New research from Harvard and Brigham and Women's Hospital has revealed that bisphenol-A (BPA), a controversial compound found in some plastics, impairs human egg maturation in a petri dish.

"To our knowledge, this is the first study that has shown that BPA has a direct effect on egg maturation in humans," said lead author Dr. Catherine Racowsky, director of the Assisted Reproductive Technologies Laboratory at Brigham and Women's Hospital.

"Because exposure to BPA is so ubiquitous, patients and medical professionals should be aware that BPA may cause a significant disruption to the fundamentals of the human reproductive process and may play a role in unexplained infertility."

Although the reasons are multifarious, and include issues such as slowed immigration and faltering economy, experts agree that the U.S. fertility rate has rapidly fallen.

Although it is debatable whether or not infertility is contributing to this decline, the condition impacts millions in the U.S., with nearly 10 to 15 percent of couples being unable conceive a child.

Many of these cases, up to 20 percent according the authors, occur for unknown reasons.

BPA has been fingered as possible culprit, due to the popular industrial compound being linked to nefarious health effects during fetal and infant brain development. But until now, fertility studies with BPA have mainly involved animal models.

Racowsky and her colleagues collected 352 eggs — "germinal-stage oocytes" — from 121 consenting patients at the Brigham's in vitro fertlization (IVF) clinic in Boston. If not they had not been used in this study, the eggs would have been otherwise discarded.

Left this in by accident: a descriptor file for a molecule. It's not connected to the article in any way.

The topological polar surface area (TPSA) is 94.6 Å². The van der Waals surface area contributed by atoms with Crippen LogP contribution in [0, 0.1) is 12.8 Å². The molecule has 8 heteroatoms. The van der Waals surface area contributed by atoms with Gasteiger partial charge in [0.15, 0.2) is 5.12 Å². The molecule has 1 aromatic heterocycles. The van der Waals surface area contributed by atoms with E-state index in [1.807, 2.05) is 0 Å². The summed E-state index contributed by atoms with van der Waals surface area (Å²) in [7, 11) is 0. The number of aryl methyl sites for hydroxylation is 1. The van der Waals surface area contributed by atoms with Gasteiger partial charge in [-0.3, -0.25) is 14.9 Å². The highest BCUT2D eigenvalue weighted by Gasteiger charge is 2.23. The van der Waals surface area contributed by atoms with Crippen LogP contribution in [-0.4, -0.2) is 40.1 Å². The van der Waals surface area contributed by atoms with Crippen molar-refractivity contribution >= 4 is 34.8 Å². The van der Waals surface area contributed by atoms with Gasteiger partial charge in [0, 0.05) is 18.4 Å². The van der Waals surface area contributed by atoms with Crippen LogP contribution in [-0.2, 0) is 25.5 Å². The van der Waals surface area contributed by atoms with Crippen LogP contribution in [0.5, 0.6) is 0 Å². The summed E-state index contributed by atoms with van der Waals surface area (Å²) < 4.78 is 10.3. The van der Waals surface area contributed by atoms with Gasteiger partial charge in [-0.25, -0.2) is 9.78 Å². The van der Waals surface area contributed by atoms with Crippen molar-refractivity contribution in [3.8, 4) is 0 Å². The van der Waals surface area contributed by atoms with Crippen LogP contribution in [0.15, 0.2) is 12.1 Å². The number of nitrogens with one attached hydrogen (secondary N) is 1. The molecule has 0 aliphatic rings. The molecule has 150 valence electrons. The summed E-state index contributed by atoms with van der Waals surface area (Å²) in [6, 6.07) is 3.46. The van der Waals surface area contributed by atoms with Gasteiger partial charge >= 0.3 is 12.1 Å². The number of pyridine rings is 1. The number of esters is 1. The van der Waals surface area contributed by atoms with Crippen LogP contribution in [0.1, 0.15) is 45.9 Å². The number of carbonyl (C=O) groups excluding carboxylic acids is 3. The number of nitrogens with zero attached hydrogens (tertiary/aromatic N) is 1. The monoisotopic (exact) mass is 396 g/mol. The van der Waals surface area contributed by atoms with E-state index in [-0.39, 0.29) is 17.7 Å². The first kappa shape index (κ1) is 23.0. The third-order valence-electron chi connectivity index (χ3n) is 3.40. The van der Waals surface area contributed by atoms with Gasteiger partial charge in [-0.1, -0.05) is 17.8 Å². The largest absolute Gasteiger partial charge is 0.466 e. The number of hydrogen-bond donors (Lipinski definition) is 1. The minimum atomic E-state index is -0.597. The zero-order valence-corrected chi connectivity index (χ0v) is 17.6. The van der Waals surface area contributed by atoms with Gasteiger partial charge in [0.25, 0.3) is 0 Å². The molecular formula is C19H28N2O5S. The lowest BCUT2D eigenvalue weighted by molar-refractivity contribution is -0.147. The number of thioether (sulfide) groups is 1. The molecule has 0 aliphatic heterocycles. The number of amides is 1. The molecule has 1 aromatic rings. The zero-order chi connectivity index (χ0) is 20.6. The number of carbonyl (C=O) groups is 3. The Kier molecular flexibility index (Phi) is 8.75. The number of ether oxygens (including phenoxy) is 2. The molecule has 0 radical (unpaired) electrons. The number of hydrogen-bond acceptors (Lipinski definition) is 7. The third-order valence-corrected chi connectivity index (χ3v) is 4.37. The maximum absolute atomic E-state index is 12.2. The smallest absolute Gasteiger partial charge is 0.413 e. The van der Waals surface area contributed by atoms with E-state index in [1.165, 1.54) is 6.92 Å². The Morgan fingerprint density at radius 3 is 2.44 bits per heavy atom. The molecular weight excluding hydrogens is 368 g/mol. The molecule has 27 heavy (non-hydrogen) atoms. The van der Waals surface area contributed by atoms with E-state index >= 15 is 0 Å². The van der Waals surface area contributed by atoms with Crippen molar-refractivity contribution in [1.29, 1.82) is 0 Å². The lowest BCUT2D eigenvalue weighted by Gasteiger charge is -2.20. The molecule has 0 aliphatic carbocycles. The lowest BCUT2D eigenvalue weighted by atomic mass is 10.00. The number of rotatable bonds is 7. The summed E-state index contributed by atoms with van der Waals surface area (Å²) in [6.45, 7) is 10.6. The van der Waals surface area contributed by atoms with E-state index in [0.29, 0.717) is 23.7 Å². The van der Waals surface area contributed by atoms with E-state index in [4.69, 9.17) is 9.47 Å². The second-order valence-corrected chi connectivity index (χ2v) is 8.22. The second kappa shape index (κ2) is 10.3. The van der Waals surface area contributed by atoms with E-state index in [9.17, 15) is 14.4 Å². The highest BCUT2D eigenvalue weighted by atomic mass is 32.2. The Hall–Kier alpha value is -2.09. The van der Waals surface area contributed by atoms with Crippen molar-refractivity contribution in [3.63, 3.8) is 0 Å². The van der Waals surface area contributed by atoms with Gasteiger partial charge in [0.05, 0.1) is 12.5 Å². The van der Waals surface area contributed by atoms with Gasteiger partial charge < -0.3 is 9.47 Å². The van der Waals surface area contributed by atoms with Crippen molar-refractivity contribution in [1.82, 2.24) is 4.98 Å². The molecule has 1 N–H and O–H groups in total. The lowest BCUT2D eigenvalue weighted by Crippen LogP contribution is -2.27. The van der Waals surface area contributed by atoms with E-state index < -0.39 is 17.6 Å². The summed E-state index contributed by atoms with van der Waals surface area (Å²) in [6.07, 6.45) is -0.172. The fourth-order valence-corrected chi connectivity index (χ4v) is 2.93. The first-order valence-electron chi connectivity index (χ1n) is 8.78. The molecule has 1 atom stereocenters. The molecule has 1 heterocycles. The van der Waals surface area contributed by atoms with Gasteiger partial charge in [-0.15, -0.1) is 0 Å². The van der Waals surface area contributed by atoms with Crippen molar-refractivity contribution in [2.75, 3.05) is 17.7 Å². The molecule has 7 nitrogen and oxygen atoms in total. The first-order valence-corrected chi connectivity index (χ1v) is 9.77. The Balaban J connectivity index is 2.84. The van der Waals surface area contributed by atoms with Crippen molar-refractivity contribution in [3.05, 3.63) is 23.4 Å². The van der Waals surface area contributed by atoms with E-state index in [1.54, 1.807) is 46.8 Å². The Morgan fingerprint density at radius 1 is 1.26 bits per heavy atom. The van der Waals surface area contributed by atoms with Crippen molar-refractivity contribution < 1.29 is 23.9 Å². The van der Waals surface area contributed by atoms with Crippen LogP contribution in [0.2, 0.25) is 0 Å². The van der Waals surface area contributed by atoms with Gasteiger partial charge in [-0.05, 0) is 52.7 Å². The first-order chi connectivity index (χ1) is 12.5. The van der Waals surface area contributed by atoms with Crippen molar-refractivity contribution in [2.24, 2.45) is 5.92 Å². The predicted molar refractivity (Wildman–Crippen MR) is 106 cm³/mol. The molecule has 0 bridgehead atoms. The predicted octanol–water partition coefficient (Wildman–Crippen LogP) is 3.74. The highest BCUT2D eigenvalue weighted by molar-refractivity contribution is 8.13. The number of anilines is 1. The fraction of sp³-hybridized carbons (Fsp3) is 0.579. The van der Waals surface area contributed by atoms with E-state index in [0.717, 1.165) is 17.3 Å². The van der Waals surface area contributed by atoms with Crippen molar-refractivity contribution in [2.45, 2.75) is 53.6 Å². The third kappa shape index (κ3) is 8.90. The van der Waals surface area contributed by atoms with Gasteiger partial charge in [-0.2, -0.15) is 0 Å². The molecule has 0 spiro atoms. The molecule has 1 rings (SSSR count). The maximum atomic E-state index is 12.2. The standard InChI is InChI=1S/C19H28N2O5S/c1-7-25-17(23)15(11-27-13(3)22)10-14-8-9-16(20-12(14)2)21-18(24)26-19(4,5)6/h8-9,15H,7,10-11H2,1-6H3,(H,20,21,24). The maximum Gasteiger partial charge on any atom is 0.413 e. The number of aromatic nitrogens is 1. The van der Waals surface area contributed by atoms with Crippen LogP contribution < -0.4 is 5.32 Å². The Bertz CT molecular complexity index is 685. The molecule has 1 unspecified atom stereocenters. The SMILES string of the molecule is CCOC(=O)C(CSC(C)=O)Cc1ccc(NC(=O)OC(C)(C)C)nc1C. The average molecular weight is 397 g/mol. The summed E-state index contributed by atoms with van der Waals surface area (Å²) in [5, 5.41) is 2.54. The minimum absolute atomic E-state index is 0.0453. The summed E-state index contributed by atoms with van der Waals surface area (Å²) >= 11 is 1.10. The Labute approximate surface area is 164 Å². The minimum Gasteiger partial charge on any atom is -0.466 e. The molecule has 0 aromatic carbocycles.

One egg from each patient was left alone, while the remaining eggs were exposed to one of three doses of BPA: 20 ng/ml, 200 ng/ml, and 20 µg/ml. The lowest dose is on par with what has been measured in human urine samples from multiple national surveys over past two decades.

The eggs were examined for 30 hours under microscopes to track their development, which involved the appropriate segregation of genetic material as the cells divide into mature oocytes.

The researchers found that BPA impaired the oocyte maturation. The percentage of oocytes that reached full maturation significantly declined — by 50 percent — with the lowest dose of BPA. Spontaneous activation, an abnormal event where an egg behaves as if it is fertilized when it is not, increased with BPA dosage.

Although the study is small and requires additional follow-up in a larger sample, it does raise concerns about the impact of BPA on female fertility.

"Our data show that BPA exposure can dramatically inhibit egg maturation and adds to a growing body of evidence about the impact of BPA on human health," said Racowsky. "I would encourage further research to gain a greater understanding of the role BPA plays in infertility."

 

Source: Machtinger R, Combelles CMH, Missmer SA, et al. Bisphenol-A and human oocyte maturation in vitro. Human Reproduction. 2013.